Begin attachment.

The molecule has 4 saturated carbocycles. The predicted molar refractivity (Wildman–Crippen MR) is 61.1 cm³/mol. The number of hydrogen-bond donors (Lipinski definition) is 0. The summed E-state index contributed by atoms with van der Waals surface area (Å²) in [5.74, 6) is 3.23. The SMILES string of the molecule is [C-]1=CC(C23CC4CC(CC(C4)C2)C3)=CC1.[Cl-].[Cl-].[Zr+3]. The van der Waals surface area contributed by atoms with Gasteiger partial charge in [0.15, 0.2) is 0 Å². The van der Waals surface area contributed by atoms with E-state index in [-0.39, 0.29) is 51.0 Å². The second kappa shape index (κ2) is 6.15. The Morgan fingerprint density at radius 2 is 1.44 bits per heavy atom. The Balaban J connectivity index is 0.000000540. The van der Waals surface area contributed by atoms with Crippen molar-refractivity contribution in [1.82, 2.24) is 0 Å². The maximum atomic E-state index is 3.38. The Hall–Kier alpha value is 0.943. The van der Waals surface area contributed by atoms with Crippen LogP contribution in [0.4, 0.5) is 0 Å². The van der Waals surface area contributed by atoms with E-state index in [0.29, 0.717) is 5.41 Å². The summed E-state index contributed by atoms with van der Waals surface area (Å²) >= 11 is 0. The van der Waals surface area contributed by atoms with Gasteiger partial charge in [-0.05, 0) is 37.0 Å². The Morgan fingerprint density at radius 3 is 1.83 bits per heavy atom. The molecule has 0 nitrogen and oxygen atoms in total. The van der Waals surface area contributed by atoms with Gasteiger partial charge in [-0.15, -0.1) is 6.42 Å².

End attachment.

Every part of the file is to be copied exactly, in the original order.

The molecule has 4 saturated carbocycles. The predicted molar refractivity (Wildman–Crippen MR) is 61.1 cm³/mol. The number of hydrogen-bond donors (Lipinski definition) is 0. The summed E-state index contributed by atoms with van der Waals surface area (Å²) in [5.74, 6) is 3.23. The SMILES string of the molecule is [C-]1=CC(C23CC4CC(CC(C4)C2)C3)=CC1.[Cl-].[Cl-].[Zr+3]. The van der Waals surface area contributed by atoms with Gasteiger partial charge in [0.15, 0.2) is 0 Å². The van der Waals surface area contributed by atoms with E-state index in [-0.39, 0.29) is 51.0 Å². The second kappa shape index (κ2) is 6.15. The Morgan fingerprint density at radius 2 is 1.44 bits per heavy atom. The Balaban J connectivity index is 0.000000540. The van der Waals surface area contributed by atoms with Crippen molar-refractivity contribution in [1.82, 2.24) is 0 Å². The maximum atomic E-state index is 3.38. The Hall–Kier alpha value is 0.943. The van der Waals surface area contributed by atoms with Crippen LogP contribution in [0.4, 0.5) is 0 Å². The van der Waals surface area contributed by atoms with E-state index in [0.29, 0.717) is 5.41 Å². The summed E-state index contributed by atoms with van der Waals surface area (Å²) >= 11 is 0. The van der Waals surface area contributed by atoms with Gasteiger partial charge in [-0.05, 0) is 37.0 Å². The Morgan fingerprint density at radius 3 is 1.83 bits per heavy atom. The molecule has 0 nitrogen and oxygen atoms in total. The van der Waals surface area contributed by atoms with Gasteiger partial charge in [-0.15, -0.1) is 6.42 Å².